R.N. or L.P.N., nurses must work withing their scope of practice. LPN's cannot give the final word in terms of clinical decisions and any R.N. who may disagree with the suggestions of the LPN (supervisor or not) has the duty to do what is clinically appropriate and within the scope of practice.

    I am now an R.N. but have tremendous respect for LPN's. There are many LPN's who make better "charge nurses" or supervisors than a lot of R.N.'s.I think that there are two issues here. Hierarchy within a facility and Scope of Practice. I can see how the two can get intertwined but they are really quite separate.
  4. by   Nurse Hatchett
    Quote from BobL
    I worked as an LPN in LTC for 12 years. Most of those years, I was in a supervisory position and yes, I supervised R.N.'s even in a sub-acute setting. Now, when I say supervised, I mean that I made the assignments, intervened in staffing issues, and was on call for staffing issues. I still had to practice within the State Practice Act for LPN's. I could not give IV push medications or hang TPN.

    I don't believe that just because there is an R.N. in the building, that he/she is utlimately responsible for the whole building. The R.N. is responsible for the care delivered to his/her assigned patients. If a patient falls on one unit where there is an LPN charge nurse, and the charge nurse on the other unit happens to be an R.N., that does not make the R.N. responsible for any issues concerning the fall. Ultimately, there must be a supervising R.N. available on-call for any issues especially if the House Supervisor is a LPN. This usually is the ADON or DON.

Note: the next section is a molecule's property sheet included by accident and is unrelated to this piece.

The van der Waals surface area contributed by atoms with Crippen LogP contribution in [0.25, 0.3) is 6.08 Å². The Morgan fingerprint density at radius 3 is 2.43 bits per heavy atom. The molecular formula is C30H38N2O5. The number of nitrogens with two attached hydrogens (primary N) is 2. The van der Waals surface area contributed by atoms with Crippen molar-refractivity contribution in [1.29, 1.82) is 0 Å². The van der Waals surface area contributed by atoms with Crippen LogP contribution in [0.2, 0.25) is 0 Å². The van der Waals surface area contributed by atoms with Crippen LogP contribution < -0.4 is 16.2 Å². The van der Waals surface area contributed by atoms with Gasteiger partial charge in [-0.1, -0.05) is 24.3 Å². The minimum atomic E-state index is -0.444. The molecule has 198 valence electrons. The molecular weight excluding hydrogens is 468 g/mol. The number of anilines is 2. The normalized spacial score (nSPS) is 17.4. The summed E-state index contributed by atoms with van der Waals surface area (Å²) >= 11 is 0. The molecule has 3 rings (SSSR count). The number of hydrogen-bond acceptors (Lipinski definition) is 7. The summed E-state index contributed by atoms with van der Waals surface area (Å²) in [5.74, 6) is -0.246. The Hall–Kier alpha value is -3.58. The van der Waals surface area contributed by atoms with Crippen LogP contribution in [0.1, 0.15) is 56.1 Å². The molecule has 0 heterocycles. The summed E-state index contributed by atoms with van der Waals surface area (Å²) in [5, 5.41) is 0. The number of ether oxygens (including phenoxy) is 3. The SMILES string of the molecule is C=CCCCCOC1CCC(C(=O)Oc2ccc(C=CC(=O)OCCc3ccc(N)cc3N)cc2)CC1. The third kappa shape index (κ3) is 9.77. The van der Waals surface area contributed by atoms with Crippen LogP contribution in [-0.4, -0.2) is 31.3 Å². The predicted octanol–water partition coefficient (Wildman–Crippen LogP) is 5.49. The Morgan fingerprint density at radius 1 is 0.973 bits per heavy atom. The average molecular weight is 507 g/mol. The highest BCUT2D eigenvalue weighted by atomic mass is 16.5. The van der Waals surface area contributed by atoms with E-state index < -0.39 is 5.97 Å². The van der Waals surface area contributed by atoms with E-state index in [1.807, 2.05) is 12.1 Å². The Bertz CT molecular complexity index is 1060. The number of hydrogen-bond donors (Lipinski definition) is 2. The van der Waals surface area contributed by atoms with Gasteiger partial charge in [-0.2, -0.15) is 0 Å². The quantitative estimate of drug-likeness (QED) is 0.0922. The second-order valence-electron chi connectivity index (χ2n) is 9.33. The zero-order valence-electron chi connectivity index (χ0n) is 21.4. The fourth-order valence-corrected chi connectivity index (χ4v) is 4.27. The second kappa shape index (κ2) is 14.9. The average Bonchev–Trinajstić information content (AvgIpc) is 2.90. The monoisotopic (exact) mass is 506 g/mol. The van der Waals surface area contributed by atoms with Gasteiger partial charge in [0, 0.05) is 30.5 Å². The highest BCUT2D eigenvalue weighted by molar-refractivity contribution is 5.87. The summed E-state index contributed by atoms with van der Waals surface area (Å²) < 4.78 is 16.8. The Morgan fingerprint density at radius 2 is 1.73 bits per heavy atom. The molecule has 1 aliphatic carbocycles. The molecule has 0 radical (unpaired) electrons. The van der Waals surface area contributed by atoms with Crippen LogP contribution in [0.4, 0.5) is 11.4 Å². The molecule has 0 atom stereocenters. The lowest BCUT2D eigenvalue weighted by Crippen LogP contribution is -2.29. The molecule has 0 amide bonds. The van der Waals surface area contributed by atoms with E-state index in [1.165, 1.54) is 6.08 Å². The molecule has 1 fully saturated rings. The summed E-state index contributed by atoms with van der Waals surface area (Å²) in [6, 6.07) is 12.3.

R.N. or L.P.N., nurses must work withing their scope of practice. LPN's cannot give the final word in terms of clinical decisions and any R.N. who may disagree with the suggestions of the LPN (supervisor or not) has the duty to do what is clinically appropriate and within the scope of practice.

    I am now an R.N. but have tremendous respect for LPN's. There are many LPN's who make better "charge nurses" or supervisors than a lot of R.N.'s.I think that there are two issues here. Hierarchy within a facility and Scope of Practice. I can see how the two can get intertwined but they are really quite separate.

    That answers my question basically, what brought the whole thing up was we had an incident where there was 2 LPN's and one RN on the hall, something happened, and the word was the RN was going to take the fall. The pt in question wasn't hers and she wasn't the charge nurse. It actually ended up when state got involved that she didn't get in trouble for the issue at hand. That's what made me ask the question in the first place.
  5. by   Nurse Hatchett
    Quote from 3rdShiftGuy
    I don't know about LTC, as I know LPN's are very strong, active and leaders in those areas. But the nurse practice act here in Florida is very clear...the LPN works under the direction and supervision of the RN, not the other way around.

    So while, in practice you may be in charge, ultimately your facility and the state probably considers you working under the direction of one of the RNs. Meaning if the state came in and asked your facility who was the charge nurse, they wouldn't say it was you as an LPN, even though you might unofficially have that role. Am I making any sense here?

    It's that way here int he hospital too. The LPNs have their own assignments and do their own thing managing their paper. Ultimately however, they are under the direction of an RN, which is usually the charge nurse.

    Maybe they consider me working under the DON's license?? Don't know for sure,
  6. by   zippyLPN
    Quote from Speculating